Following on from the previous, more general, post, here are my personal Top Five for the dumbest comments ever.
5. Ray Comfort is a Bibliophile
Well, this was something of a shot heard around the world as it caused a bit of a racket on the creation-evolution blogosphere. A racket consisting of howls of laughter, of course.
This isn’t exactly a creationist claim, right? Okay, sure. And Ray did apologise and may have learned something. Yep. And there’s nothing wrong with not knowing something. Sure, as even now I’m probably not too sure on how you’re supposed to pronounce “hyperbole” and “aficionado”. But, it does show Ray’s mentality to jump immediately to accusations. Even in the face of the correction, he manages to shoehorn in the term “atheist insult” – as if only the evil non-believers could ever stoop so low as to make a portmanteau out of paedophile. So while others might jump on the “Haha! Ray doesn’t know an obscure word!” bandwagon, this for me is really his persecution complex shining through in glorious technicolour.
4. The Lunar Bukakke Theory
As an offshoot of the hydroplate theory, the “lunar bukakke” theory suggests that the craters on the moon were caused by water impacting the surface. Okay, so far so good, as comets are mostly ice and can cause some damage on impact. But where did the water come from? Yep, as talked about in the previous post. flooddidit. Although this sort of weirdness is associated with much of flood geology and hydroplate “theory”, the specific presentation singled out for the prize here belongs to YouTube user NephilmFree. His assertion is that an especially tight hole would squeeze (minds out of the gutter, please) the flood waters so much that their velocity would increase enough to overcome all the other barriers to this batshit insane idea actually working. Barriers such as basic conservation of energy.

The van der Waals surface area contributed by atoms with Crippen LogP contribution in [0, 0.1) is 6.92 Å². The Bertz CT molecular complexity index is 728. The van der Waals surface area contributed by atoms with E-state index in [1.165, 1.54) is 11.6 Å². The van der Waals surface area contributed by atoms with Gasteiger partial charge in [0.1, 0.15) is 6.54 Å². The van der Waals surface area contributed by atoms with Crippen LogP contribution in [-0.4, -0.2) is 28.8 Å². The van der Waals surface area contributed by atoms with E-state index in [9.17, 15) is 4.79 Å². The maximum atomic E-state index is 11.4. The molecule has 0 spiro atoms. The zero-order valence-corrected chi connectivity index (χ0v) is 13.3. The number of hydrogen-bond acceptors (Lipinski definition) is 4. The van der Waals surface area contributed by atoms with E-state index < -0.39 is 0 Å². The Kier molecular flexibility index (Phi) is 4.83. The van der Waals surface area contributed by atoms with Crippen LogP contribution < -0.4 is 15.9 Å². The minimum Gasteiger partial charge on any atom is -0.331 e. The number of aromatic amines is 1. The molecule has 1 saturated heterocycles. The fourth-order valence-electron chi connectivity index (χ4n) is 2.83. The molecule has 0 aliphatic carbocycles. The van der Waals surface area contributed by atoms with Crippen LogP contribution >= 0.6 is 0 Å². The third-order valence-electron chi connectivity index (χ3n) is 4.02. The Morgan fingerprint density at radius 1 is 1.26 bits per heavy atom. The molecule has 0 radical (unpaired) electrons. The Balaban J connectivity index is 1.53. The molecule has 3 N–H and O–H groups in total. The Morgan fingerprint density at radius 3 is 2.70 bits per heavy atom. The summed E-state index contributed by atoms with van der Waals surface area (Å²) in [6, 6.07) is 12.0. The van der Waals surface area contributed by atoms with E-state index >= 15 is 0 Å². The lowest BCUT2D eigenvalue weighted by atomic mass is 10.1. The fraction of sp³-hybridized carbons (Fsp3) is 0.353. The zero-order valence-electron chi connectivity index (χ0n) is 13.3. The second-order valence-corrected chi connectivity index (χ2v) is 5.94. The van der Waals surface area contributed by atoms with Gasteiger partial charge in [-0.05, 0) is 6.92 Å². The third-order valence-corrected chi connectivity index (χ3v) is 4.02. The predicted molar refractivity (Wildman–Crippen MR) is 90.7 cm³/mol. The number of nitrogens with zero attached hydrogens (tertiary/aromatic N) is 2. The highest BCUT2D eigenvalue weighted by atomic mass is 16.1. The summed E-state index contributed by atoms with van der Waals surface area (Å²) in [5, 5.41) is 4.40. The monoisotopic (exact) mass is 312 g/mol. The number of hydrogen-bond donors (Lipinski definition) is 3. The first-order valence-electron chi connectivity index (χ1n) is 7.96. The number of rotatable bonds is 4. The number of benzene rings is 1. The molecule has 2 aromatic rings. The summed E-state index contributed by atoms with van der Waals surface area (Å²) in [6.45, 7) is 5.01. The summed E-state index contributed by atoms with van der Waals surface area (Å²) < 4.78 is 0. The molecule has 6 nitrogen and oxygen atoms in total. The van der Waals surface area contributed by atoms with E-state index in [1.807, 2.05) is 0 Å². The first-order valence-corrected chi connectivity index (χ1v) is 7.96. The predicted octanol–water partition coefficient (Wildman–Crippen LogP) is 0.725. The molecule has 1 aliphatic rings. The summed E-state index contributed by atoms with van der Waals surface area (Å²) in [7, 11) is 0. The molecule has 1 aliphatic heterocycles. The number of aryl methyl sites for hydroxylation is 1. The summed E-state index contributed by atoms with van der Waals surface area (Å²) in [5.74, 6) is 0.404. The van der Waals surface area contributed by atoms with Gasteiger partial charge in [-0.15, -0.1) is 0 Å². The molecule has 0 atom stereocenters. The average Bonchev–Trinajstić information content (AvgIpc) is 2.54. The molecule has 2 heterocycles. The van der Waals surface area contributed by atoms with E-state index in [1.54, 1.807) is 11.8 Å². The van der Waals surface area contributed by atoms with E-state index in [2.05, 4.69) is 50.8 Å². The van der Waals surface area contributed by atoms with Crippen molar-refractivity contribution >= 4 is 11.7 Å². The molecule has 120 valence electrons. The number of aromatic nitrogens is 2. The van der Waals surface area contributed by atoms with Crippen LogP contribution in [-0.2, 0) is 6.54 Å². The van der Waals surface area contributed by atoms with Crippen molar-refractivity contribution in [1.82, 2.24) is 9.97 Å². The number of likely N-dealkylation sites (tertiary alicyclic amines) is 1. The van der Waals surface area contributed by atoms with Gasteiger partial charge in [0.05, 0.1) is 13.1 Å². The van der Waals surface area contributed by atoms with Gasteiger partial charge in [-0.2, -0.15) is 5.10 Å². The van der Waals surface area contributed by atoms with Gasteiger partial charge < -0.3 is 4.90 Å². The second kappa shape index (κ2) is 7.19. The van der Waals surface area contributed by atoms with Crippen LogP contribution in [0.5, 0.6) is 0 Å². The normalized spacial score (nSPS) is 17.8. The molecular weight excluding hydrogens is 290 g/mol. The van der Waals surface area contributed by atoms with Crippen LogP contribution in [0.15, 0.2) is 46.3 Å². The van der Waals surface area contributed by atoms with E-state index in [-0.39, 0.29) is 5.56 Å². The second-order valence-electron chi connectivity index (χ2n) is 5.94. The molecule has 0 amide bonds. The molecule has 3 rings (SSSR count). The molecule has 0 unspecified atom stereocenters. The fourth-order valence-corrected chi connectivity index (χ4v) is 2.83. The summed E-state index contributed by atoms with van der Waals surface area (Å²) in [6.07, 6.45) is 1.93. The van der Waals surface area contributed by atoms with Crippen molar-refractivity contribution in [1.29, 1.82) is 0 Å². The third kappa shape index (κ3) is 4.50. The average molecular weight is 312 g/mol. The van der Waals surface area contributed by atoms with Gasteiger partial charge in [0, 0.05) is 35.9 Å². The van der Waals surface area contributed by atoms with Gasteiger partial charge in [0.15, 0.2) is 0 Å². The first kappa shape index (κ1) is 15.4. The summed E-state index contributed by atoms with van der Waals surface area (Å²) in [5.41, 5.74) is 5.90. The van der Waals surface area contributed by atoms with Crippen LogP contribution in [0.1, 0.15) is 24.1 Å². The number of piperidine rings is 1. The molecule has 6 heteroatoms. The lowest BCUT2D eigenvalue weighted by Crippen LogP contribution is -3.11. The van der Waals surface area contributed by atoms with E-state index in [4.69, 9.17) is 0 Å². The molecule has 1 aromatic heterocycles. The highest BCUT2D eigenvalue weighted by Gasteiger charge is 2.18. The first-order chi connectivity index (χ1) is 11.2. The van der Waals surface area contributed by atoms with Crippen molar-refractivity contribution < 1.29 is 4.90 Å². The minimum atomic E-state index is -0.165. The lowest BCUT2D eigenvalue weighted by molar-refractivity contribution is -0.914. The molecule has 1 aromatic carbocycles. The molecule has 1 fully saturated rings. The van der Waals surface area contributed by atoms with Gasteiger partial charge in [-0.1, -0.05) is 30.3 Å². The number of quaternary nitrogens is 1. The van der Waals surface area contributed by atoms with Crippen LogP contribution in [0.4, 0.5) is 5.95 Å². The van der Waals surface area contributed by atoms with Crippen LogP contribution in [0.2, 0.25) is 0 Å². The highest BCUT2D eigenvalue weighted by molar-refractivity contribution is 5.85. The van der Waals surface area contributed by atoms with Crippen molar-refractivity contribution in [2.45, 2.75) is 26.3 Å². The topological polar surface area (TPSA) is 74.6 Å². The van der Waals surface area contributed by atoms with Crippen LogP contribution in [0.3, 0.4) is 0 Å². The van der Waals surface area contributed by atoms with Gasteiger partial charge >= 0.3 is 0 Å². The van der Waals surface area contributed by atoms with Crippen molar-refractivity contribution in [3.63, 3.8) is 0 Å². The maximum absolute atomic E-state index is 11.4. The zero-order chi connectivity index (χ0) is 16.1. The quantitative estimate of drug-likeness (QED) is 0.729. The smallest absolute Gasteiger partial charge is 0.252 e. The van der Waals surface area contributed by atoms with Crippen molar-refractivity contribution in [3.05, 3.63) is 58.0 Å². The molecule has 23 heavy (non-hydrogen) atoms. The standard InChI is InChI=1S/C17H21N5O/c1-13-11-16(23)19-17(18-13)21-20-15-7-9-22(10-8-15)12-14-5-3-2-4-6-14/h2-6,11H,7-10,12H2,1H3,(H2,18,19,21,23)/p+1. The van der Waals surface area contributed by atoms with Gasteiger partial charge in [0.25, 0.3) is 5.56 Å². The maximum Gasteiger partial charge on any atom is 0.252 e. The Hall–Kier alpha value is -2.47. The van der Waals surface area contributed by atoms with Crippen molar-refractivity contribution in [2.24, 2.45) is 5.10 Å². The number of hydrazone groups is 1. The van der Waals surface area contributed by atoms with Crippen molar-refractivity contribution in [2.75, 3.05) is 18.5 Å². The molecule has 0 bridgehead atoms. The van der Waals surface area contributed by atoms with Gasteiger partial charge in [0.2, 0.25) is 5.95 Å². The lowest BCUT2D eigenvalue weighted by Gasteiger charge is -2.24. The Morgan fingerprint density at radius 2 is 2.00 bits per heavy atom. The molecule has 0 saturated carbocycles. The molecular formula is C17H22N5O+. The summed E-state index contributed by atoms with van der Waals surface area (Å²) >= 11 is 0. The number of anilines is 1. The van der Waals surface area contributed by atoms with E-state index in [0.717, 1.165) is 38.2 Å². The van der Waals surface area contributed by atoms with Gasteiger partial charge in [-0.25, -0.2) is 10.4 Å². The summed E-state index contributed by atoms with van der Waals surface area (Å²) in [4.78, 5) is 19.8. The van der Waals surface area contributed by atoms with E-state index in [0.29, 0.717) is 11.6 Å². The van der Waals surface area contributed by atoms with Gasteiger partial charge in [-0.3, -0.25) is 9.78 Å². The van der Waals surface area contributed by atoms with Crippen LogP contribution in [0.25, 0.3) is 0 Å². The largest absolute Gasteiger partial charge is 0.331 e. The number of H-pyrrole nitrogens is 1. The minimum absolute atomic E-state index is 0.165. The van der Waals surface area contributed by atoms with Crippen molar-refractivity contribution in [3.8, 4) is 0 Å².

The RationalWiki article linked above covers much of the physics of why this is wrong, as does the following video from Thunderf00t – in his prime, before he started having strange paranoid fantasies of Anita Sarkeesian coming to take his balls away.
3. Ken Ham endorses the worst school quiz ever
Again, a famous one.
But remember how Ken Ham of Answers in Genesis fame endorsed it? And how he said the derision (rightfully) poured upon it was an atheist attack on the right of Christians to
indoctrinate educate their children as they see fit? Yep. That happened too. Now, anyone not believe me that Ken Ham has a self-indulgent persecution complex and is generally a complete and utter arse? Good.
The Blue Ridge Christian Academy has since quietly closed down.
2. The Answers Research Journal mistakes a stuffed toy for a real animal
While the so-called “paper” itself is a massive fail – its methodology is basically “we used Google images and made shit up” – the most spectacular failure for the ARJ was when it published an image that was blatantly of a stuffed toy thinking it was a real animal. This isn’t entirely unheard of, Islamic evolution-denier (Muslim fundamentalism doesn’t mandate a young earth) Harun Yahya once used a picture of a fishing lure, complete with hook to demonstrate a point about animals.
They will, quite literally it seems, do absolutely anything to justify the absolute crap that is baraminology.
Attributed to British evangelist Richard Kent, this one suggests that dinosaurs would set their nostrils on fire due to breathing heavily in an oxygen-depleted environment, thus explaining the myth of dragons and other monstrous creatures found in the Bible.
Yep, that’s pretty much the long and short of it. The theory can be seen here, about 4 minutes in. I believe potholer54’s audible doubletake speaks for us all.